Plecha: For example, if you see a sharp drop in the price of a particular stock, we've observed that it may also lead to bond traders selling the same company's bonds as well. As a result, when we see a sharp decline in a specific stock's price on any given day, we find it prudent to temporarily avoid buying a bond issued by that same company until things settle down. 

IFA: The cross-section of Dimensional's corporate bond research supports such qualitative views, doesn't it?

Plecha: Yes, this research has helped us to formalize and quantify that characteristic as a factor to consider in managing bond portfolios, which again was something we'd been doing on a qualitative level for years. The important point here is that while a company's stock price activity might provide us with relevant information about what not to trade on a particular day, it doesn't help us to make decisions on what to trade. 

Crill: That's a key finding of our research -- short-term equity return is an additional data point. But this information is best used as a supplement to what forward rates tell us. 

Plecha: Yes, short-term equity momentum helps us to whittle down our list of bonds we might like to buy on any given day. We might go into a day with a number of bonds we'd like to purchase. If a particular stock tanks, however, the short-term equity momentum characteristic might suggest we'd be better off waiting. Again, this isn't a market-timing call. We're just trying to make best use of any information supplied to us by this equity factor we've found in bonds.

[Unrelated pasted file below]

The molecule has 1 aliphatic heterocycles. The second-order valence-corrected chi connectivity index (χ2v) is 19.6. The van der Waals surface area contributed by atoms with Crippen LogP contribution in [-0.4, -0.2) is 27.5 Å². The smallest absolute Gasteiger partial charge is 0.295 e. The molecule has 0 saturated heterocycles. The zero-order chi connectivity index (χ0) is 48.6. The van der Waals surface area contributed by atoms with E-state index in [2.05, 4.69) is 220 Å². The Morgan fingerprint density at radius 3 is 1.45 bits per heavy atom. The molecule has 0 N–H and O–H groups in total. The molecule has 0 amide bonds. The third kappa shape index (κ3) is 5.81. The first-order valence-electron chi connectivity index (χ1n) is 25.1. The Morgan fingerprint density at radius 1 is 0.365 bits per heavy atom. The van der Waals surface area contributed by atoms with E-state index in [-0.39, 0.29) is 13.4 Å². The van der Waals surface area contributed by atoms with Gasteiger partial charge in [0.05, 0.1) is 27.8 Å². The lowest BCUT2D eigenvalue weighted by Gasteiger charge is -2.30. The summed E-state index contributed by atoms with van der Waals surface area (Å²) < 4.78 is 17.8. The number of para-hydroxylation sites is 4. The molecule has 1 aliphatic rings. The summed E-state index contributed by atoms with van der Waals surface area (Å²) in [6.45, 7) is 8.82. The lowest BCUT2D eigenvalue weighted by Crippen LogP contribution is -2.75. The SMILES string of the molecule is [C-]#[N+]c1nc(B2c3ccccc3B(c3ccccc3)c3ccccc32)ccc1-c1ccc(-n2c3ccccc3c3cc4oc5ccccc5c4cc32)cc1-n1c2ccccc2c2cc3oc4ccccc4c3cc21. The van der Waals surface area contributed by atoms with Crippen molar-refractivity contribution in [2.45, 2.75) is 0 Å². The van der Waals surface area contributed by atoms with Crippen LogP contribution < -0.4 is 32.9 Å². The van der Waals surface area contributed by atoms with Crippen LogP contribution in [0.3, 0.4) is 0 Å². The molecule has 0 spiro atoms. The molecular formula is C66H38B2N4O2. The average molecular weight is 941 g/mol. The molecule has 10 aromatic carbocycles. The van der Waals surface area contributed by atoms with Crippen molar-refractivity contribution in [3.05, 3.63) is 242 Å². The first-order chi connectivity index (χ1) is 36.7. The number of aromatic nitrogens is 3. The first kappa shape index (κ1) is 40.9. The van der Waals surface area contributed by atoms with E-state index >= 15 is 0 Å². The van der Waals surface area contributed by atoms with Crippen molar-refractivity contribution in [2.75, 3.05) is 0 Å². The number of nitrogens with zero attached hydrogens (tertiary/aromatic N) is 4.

IFA: In a nutshell, you see forward rates as the best indicator of what bonds to buy or sell, but a company's stock return might be worth considering in terms of exactly when to execute a trade?

Plecha: Yes, this is the value of Dimensional's implementation. It allows for flexibility in implementing the strategy at the moment of the trade. For example, monitoring short-term equity returns may help whittle down our list of bonds we might like to buy on any given day. If a particular stock has had a recent sharp decline in price, it might suggest we'd be better off waiting to buy that bond. This isn't a market-timing call. We're making the best use of the information in security prices to fight for every basis point in our fixed income portfolios.